This isn’t to say that I don’t miss my dad - I miss singing with him while he plays guitar and I miss the winks he would give me whose meaning I could never put into words. It’s that the ‘missing him’ is carried with a smile, with the knowledge that a seventeen-and-a-half-year perfect relationship isn’t ‘cut short’. It’s complete and filled with a level of quality that no number of years can guarantee.
This also isn’t to say that, for example, if your mother left you as a teenager and you’ve written to her ten times with no response, you should continue writing to her each year because you’re scared of regret. This is about your judgement and your own conscience: your gut feeling about how you’ve acted towards another person will tell you everything you need to know. It’s about going to bed knowing you’ve done your part.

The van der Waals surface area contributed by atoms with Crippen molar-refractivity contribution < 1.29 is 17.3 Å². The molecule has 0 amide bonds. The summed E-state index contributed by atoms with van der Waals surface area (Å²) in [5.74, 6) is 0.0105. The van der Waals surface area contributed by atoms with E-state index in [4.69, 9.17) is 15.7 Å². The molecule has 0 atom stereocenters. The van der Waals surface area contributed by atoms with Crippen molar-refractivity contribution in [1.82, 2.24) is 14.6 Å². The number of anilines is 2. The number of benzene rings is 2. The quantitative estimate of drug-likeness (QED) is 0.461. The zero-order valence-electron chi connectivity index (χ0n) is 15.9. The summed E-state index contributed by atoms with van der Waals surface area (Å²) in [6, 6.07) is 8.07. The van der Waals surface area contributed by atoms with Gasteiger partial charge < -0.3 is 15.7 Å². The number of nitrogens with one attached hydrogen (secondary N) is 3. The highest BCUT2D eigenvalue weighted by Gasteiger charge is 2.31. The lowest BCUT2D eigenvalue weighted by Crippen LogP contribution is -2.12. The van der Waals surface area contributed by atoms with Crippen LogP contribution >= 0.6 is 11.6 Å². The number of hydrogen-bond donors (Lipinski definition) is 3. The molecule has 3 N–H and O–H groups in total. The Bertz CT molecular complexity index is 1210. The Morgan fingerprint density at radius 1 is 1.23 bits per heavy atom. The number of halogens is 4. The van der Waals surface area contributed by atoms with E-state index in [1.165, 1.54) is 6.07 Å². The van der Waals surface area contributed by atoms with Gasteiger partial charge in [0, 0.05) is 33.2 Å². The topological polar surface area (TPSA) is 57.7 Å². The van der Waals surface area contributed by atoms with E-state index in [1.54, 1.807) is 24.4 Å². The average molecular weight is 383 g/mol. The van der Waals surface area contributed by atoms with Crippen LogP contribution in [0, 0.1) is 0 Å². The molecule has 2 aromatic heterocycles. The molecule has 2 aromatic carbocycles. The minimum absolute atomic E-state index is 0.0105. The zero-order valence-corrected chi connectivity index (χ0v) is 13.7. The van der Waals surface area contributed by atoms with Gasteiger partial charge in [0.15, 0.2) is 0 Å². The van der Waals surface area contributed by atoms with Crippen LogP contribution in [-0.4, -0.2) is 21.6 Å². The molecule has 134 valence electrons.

It’s like Chris (Simpsons Artist) says: If you love someone, just tell them. If you feel sick, just be sick.
We’re formed as these adults with faces that block our souls from spilling out where they’re meant to be. So I guess this is my ask of you: give everything you can to your father if he’s around this Father’s Day. If he’s not, and you’re cool with it, then great. If he’s not, and you’re suffering, forgive yourself. And then do the same with everyone you know. Not on my behalf - not because I’m sad that my dad isn’t around for me to give some love - but because I gave him all the love I could and I know how good that feels. I can’t touch the weird mole on the side of his head with my fingers, but I can connect to a love so deep and pure that it doesn’t matter whether he’s dead or alive.
You have the power to create that, and I invite you to join me in doing so.
Thanks for reading! :)